12 Oct

How Schenectady's Transfinder uses data to keep buses on the go

From the timesunion.com
By Larry Rulison
Published 3:09 pm, Monday, October 9, 2017     

Being in the software industry, Antonio Civitella has always known the value of data.

Civitella's company Transfinder makes bus routing software for school districts and has grown to more than $13 million in annual revenue, with 80 employees at its Schenectady headquarters.


Without good data, school districts wouldn't be able to get their buses where they need to go on time. Parents and administrators would be upset. 

But in recent years Civitella has learned that customer service data, small pieces of information about which customers are calling about which problems and when, is also extremely valuable to the company's operations and making sure that its customers stay happy.

Transfinder tracks a lot of numbers in its customer service department, which gets the busiest over the summer as school districts ready their transportation systems for the start of school in the fall. 

The summer is so busy for Transfinder that employees rarely take vacations during the crunch period, when the company can handle up yp 1,000 calls a week, often complex problems that can take days to address. 

This past summer, Transfinder opened more than 9,600 "tickets," which are customer service requests that require attention, and it was able to fix 90 percent of those within 24 hours.

Employees also held 36 webinars and conducted 1,433 training sessions with customers.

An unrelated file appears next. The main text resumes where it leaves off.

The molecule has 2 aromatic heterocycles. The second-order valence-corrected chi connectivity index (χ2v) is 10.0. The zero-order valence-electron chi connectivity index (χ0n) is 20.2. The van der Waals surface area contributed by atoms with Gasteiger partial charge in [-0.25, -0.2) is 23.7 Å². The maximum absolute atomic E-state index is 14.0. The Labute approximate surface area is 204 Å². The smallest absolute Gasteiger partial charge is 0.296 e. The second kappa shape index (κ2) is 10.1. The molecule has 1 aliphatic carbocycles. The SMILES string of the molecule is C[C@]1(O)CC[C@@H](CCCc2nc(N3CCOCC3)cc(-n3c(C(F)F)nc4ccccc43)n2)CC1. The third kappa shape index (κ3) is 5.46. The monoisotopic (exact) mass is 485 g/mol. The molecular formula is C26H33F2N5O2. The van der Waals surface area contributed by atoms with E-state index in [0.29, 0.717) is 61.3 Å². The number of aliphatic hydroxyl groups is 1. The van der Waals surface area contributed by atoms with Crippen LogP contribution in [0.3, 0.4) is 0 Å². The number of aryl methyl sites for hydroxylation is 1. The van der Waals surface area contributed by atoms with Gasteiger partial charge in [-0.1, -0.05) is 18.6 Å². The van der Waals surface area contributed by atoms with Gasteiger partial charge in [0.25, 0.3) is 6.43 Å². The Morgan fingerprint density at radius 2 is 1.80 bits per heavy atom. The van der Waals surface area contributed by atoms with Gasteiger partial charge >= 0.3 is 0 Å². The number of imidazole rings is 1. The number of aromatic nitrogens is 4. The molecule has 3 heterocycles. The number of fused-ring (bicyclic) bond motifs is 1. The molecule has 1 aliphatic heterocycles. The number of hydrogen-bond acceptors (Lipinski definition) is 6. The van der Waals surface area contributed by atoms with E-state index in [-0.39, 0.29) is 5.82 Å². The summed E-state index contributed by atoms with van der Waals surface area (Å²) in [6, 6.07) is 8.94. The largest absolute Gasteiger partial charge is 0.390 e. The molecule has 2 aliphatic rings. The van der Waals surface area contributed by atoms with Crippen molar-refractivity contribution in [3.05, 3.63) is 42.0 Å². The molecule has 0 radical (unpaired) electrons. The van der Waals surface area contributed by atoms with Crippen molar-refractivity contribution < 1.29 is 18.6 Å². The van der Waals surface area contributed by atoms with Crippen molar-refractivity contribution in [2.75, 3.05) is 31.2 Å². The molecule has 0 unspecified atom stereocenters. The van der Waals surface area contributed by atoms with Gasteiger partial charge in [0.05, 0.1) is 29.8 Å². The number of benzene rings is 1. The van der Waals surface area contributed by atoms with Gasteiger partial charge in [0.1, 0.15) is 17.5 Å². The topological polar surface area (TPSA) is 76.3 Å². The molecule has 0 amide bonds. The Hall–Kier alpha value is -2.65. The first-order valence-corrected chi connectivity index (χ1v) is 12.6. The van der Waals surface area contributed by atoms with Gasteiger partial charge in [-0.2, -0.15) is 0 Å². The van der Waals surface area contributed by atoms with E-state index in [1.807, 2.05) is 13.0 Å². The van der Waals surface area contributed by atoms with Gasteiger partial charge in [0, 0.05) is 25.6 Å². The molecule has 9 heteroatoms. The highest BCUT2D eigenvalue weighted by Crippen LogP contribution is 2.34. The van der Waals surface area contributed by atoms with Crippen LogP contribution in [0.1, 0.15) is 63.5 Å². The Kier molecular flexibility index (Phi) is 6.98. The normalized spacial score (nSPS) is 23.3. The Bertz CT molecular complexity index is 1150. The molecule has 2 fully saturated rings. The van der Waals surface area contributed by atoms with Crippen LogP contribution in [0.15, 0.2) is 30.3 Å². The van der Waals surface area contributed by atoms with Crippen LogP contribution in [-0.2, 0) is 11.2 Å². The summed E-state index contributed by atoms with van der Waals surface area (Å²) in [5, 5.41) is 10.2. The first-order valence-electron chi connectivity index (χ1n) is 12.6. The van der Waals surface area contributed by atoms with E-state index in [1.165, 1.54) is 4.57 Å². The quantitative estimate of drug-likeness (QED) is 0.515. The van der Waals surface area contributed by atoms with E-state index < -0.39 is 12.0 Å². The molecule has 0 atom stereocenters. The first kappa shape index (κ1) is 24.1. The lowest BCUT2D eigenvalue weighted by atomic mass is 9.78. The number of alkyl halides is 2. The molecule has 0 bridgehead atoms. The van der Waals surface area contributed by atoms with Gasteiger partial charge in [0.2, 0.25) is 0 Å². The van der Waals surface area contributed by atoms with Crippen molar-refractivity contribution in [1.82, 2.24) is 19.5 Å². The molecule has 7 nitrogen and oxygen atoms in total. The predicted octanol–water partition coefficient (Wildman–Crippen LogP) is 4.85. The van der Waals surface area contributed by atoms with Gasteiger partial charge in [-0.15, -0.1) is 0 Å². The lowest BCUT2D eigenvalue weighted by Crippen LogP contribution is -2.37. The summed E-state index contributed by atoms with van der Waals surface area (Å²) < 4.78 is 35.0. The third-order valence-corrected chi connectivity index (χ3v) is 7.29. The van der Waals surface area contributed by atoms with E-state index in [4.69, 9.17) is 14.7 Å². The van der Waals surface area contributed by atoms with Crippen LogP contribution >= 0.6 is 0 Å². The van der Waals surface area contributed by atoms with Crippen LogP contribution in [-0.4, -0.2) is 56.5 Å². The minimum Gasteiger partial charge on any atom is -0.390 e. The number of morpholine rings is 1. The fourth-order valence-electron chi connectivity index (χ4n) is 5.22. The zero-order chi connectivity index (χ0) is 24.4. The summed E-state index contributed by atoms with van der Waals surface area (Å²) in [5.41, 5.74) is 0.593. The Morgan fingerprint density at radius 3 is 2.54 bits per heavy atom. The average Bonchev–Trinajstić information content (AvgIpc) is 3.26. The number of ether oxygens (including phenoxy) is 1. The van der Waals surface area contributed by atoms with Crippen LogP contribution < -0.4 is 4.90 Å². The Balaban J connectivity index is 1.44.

The data help Transfinder improve its future customer service and helps managers set incentives.

But Civitella also noticed other valuable bits of information were also in the data the company collected. For instance, at school districts where a superintendent or transportation director was new, problems often developed.

That's because training on Transfinder's software programs often needs to be re-done for that new person, who might have used a competitor's software. And that person, who is often in a position to make budget recommendations, will often want to go back to the system they know well.

Civitella has learned to take that information and make an assumption that problems could arise. It's called predictive analysis.

"We immediately categorize that as a jeopardy account," Civitella said. "We learned this in the past."

Using such predictive analysis, Civitella says, helps the company get ahead of problems before they ever happen. For instance, the company can look to beef up staffing ahead of time or spend more time on training with a client to avoid problems spinning out of control.

"If you have these numbers, then use these numbers," Civitella said.

Transfinder has also started to bring in employees from outside customer service and support during heavy traffic periods like the summer to help answer calls and fix problems. 

This past summer, 33 percent of all tickets were closed by employees in another department like sales or marketing.

"That's actually a big deal," says Joseph Messia, Transfinder's chief operating officer. "That's what teamwork really is."